The Facts about Pa.’s Employee Rights Notification Act
The Employee Rights Notification Act (HB 785) is exactly what its name suggests: notifying employees of their existing rights. So what are these rights, and why must workers be told?
Last summer, the U.S. Supreme Court ruled in Janus v. AFSCME that it’s unconstitutional to force government workers to pay “fair share fees” to a union in which they don’t belong. Unfortunately, many workers remain unaware of this change—and some government and union leaders are working hard to keep it that way.
Misinformation is swirling around this important bill, so here are the facts Pennsylvania employees and public officials need to know, in order to protect workers’ constitutional rights.
Fact: HB 785 is simple, important, and necessary.
Recently, the Pa. Liquor Control Board denied notifying their employees of their Janus-protected rights. The union representing those employees, the United Food and Commercial Workers, was just caught lying to liquor store employees about their legal rights.
As teacher Greg Hartnett testified, many public employees in Pa. who do not know their rights—an issue that will only build considering teachers unions are also still negotiating fair share fees into their contracts, This bill would rectify that injustice.
Fact: HB 785 doesn’t affect trade unions.
The Janus ruling only impacts public sector employees. HB 785 requires the state and local governments to tell their employees about their legal rights under this Supreme Court decision.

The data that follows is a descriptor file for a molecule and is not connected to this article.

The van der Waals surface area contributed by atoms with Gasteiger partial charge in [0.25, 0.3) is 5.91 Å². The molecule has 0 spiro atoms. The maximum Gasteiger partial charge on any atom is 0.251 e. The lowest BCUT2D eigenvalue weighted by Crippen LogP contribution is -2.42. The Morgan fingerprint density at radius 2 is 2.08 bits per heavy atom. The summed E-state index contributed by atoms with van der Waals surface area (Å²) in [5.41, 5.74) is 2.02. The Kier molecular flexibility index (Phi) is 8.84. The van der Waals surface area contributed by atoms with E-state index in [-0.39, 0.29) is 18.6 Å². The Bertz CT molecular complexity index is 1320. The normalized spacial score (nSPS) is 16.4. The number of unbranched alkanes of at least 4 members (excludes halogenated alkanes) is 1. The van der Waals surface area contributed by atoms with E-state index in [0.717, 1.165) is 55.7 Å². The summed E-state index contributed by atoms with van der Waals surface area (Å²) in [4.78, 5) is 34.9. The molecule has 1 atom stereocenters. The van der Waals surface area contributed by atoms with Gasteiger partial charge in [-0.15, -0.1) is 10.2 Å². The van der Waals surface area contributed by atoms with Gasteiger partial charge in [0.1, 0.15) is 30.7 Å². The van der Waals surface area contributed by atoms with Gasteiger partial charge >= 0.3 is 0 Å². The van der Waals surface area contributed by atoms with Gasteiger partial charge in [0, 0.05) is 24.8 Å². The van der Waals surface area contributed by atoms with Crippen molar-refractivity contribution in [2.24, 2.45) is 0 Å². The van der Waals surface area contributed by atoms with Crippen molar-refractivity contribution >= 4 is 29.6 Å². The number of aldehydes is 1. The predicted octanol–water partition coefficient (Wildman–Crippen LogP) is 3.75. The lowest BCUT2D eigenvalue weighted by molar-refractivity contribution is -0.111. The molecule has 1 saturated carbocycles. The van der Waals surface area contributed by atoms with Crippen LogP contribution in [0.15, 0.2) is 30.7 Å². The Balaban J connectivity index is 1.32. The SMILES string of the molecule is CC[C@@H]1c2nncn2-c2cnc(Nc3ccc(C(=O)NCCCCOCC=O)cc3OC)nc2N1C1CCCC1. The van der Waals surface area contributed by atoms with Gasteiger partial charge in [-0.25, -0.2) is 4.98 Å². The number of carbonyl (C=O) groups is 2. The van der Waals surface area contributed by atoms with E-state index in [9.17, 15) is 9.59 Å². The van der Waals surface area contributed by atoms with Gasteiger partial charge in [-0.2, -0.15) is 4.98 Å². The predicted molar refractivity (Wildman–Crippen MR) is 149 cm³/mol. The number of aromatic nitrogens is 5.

Fact: HB 785 doesn’t affect public safety unions.
State and local police and fire fighters are governed under a different labor law and not impacted by HB 785.
Fact: HB 785 doesn’t change collective bargaining.
The bill does not change collective bargaining, nor comment on the merits of union membership. It simply ensures Pennsylvania laws no longer condone fair share fees, which are unconstitutional.
Fact: Union members and the public support it.
National polling shows not only an overwhelming majority of voters agree with the Supreme Court’s ruling—but a majority of union members also agree.
Fact: Government workers deserve the facts.
This simple and cost-effective reform instructs government employers to notify new and non-union employees they don’t have to join a union or pay union fees to keep their jobs.
All workers expect to know their employment terms and workplace choices. The Employee Rights Notification Act simply informs public sector workers of their existing legal rights.